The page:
National NewsNewsPolitics

Some fraudulent signatures found for referendum on gay marriage in Washington state

Elections officials said Monday that approximately 1,000 of the nearly 250,000 signatures submitted to qualify a referendum on gay marriage in Washington state appear to be fraudulent.

The secretary of state’s office is in the midst of verifying a 3 percent random sample of the 247,331 signatures turned in last week for Referendum 74. The referendum seeks to overturn the measure allowing same-sex marriage in the state. That law was passed by the Legislature and signed by Gov. Chris Gregoire earlier this year. The law was supposed to take effect last Thursday but was put on hold once the signatures were turned in Wednesday. As long as 120,577 valid voter signatures are provided, the law will remain on hold until the November election.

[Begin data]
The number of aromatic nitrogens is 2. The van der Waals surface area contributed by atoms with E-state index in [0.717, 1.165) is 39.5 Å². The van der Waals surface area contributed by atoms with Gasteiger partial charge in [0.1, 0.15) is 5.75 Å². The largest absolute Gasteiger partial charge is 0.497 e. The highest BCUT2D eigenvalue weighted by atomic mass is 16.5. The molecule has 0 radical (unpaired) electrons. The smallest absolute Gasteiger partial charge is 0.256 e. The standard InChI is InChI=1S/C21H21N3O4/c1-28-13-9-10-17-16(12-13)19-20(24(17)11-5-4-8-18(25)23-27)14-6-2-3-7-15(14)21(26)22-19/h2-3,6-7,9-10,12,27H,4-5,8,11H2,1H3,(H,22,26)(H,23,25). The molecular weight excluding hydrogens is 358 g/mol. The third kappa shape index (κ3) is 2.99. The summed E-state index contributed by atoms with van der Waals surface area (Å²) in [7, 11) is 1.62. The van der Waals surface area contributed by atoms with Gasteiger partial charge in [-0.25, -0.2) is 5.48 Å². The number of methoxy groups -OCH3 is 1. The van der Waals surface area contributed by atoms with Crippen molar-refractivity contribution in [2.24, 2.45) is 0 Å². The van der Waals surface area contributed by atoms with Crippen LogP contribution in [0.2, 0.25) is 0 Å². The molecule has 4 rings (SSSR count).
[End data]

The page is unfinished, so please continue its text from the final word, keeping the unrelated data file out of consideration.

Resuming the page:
David Ammons, a spokesman for Secretary of State Same Reed, said that over the weekend, signature verifiers found that the signatures in question did not match the names of legitimate registered voters on file. Ammons said the 50 petition sheets that the signatures were on were circulated by the same individual, apparently a paid signature solicitor.

Ammons said that sponsors estimated that about 25,000 of their signatures came from paid signature solicitors.

He said that after the check is completed this week, the Elections Division will conduct a full review of the questionable signatures, and then turn the results over to the Washington State Patrol for further investigation.

Joseph Backholm, with Preserve Marriage Washington, said that his group was working with the secretary of state’s office, but he called the paid signature gatherer in question “a rogue person.”

“We wish it hadn’t happened,” he said. “We don’t want it to detract from the significant effort of thousands of volunteers who complied with the law.”

FB Comments

Associated Press

The Associated Press is an American multinational nonprofit news agency headquartered in New York City.

Leave a Review or Comment

Back to top button